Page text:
Students at the University of Maine at Farmington at a 24-hour sit-in beginning on Tuesday May 10, 2022 to protest the recent layoffs of nine faculty members. Credit: Courtesy Of Karly Jacklin

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Sarah Hardy, a professor of mathematics, is the president of the Faculty Senate at the University of Maine at Farmington.

Nine faculty members at the University of Maine at Farmington recently retired (three of these were half-time positions). It is not clear which, if any, of these positions will be replaced. In addition, nine faculty were “retrenched,” i.e. their positions were eliminated. One of the eliminated positions has been held by the faculty member for over 20 years, another one just came to UMF last fall.

A “position” is but ink on a page, but every position is filled by a talented and passionate human being that we care about deeply. The position eliminations are not a reflection of the quality of these faculty member’s teaching or the contributions they have made to the university. Each and every one of these individuals has been a valued member of our community. These are people who changed their lives to come to Farmington. They bought homes and are raising families here. And, suddenly, the contents of an email received on a Friday afternoon have irrevocably changed the course of their lives forever. Words are inadequate to express how heartbroken we are by these losses to our university community. Many tears have been shed this month.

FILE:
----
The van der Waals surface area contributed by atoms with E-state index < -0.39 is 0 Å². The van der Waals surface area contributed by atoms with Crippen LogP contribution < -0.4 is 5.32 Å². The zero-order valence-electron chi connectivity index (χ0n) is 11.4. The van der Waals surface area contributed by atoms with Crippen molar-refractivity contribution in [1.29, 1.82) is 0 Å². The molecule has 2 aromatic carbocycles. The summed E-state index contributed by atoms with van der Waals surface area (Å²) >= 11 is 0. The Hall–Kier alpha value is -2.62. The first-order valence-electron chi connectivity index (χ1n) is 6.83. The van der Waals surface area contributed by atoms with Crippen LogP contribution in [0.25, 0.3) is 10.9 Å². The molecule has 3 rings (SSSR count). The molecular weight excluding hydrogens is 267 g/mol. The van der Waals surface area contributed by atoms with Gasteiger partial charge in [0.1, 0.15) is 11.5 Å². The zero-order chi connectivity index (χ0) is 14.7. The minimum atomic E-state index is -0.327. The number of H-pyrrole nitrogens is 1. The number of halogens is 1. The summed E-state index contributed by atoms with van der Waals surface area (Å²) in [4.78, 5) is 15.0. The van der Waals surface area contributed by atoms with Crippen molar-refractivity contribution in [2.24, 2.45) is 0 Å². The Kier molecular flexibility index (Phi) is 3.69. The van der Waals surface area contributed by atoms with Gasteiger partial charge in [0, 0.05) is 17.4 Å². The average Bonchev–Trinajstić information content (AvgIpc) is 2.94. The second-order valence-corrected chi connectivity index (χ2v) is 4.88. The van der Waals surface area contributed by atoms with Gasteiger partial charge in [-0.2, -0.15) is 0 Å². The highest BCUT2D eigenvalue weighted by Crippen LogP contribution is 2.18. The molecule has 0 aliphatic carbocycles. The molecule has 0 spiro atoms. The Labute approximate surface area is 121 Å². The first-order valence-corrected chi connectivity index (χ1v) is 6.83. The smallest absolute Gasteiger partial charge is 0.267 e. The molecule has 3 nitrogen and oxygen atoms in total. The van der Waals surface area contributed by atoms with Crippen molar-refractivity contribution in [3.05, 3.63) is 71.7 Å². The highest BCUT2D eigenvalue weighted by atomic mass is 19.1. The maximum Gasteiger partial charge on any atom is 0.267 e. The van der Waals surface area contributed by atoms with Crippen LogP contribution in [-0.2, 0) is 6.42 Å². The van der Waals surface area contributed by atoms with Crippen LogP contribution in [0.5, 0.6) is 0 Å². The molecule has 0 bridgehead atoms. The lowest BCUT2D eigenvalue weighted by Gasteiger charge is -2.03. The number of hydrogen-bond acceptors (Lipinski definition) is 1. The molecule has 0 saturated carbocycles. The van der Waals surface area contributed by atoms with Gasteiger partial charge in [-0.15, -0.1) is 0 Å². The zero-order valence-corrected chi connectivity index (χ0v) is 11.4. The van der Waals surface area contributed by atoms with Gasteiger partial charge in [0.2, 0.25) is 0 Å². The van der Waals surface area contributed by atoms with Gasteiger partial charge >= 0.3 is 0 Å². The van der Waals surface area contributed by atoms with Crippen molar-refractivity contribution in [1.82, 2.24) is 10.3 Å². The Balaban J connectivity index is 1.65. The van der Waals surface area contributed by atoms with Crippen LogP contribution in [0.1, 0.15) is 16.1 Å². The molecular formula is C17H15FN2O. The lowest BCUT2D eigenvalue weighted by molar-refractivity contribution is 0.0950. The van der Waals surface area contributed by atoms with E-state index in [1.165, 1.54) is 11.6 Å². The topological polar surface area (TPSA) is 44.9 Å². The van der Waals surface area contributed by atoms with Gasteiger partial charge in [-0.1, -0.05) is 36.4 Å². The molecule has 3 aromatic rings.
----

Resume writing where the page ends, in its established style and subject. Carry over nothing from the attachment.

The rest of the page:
Declining numbers of college-age students in Maine combined with increased competition by the flashier, but considerably more expensive, private institutions have hurt UMF enrollment. Stretched resources have negatively impacted our ability to tell the story of the welcoming community, committed faculty members and wonderful opportunities prospective students will find at UMF. Amidst all of these ongoing challenges, UMF, with its significant residential student population, has been hit especially hard by the cost of required adaptations to the COVID pandemic. We have done an amazing job keeping our students safe, but the necessary measures have not come cheaply.

The current situation at UMF has been many years in the making and it is impossible to speculate whether or not different administrative decisions in the past could have avoided faculty cuts of this magnitude. Today the faculty are most concerned with supporting their colleagues and the UMF students affected by these cuts.

I am confident that because of the resiliency and resourcefulness and of the many talented faculty members UMF will continue to be a university where the faculty commitment to students is second to none. But will we be the same? Never.